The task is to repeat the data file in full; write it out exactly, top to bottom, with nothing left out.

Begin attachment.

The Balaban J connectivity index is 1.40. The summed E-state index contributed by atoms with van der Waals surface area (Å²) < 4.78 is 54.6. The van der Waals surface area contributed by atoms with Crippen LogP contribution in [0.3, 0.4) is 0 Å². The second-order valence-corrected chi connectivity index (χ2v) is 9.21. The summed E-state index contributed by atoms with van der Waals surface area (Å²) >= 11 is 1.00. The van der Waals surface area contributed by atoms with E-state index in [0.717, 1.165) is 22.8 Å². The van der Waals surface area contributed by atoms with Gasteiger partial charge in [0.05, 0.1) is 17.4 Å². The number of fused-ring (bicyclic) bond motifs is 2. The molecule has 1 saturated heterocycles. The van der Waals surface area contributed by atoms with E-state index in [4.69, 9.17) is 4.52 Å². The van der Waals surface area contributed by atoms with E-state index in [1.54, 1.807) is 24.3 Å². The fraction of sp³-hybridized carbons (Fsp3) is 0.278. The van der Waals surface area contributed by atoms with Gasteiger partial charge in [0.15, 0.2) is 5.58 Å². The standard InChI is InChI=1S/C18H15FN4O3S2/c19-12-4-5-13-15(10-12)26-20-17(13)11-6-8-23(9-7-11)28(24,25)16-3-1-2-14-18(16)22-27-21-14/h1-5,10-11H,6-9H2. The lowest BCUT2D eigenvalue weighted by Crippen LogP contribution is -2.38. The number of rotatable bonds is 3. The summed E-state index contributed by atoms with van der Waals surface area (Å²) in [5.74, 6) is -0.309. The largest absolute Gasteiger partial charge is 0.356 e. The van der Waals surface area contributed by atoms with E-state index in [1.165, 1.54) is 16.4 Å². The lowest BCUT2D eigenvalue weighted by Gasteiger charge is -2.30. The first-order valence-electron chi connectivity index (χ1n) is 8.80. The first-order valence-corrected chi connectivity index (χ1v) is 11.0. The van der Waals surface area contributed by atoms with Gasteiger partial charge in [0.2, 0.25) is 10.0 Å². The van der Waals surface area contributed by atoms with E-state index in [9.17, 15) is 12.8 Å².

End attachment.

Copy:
The Balaban J connectivity index is 1.40. The summed E-state index contributed by atoms with van der Waals surface area (Å²) < 4.78 is 54.6. The van der Waals surface area contributed by atoms with Crippen LogP contribution in [0.3, 0.4) is 0 Å². The second-order valence-corrected chi connectivity index (χ2v) is 9.21. The summed E-state index contributed by atoms with van der Waals surface area (Å²) >= 11 is 1.00. The van der Waals surface area contributed by atoms with E-state index in [0.717, 1.165) is 22.8 Å². The van der Waals surface area contributed by atoms with Gasteiger partial charge in [0.05, 0.1) is 17.4 Å². The number of fused-ring (bicyclic) bond motifs is 2. The molecule has 1 saturated heterocycles. The van der Waals surface area contributed by atoms with E-state index in [4.69, 9.17) is 4.52 Å². The van der Waals surface area contributed by atoms with E-state index in [1.54, 1.807) is 24.3 Å². The fraction of sp³-hybridized carbons (Fsp3) is 0.278. The van der Waals surface area contributed by atoms with Gasteiger partial charge in [0.15, 0.2) is 5.58 Å². The standard InChI is InChI=1S/C18H15FN4O3S2/c19-12-4-5-13-15(10-12)26-20-17(13)11-6-8-23(9-7-11)28(24,25)16-3-1-2-14-18(16)22-27-21-14/h1-5,10-11H,6-9H2. The lowest BCUT2D eigenvalue weighted by Crippen LogP contribution is -2.38. The number of rotatable bonds is 3. The summed E-state index contributed by atoms with van der Waals surface area (Å²) in [5.74, 6) is -0.309. The largest absolute Gasteiger partial charge is 0.356 e. The van der Waals surface area contributed by atoms with E-state index in [1.165, 1.54) is 16.4 Å². The lowest BCUT2D eigenvalue weighted by Gasteiger charge is -2.30. The first-order valence-electron chi connectivity index (χ1n) is 8.80. The first-order valence-corrected chi connectivity index (χ1v) is 11.0. The van der Waals surface area contributed by atoms with Gasteiger partial charge in [0.2, 0.25) is 10.0 Å². The van der Waals surface area contributed by atoms with E-state index in [9.17, 15) is 12.8 Å².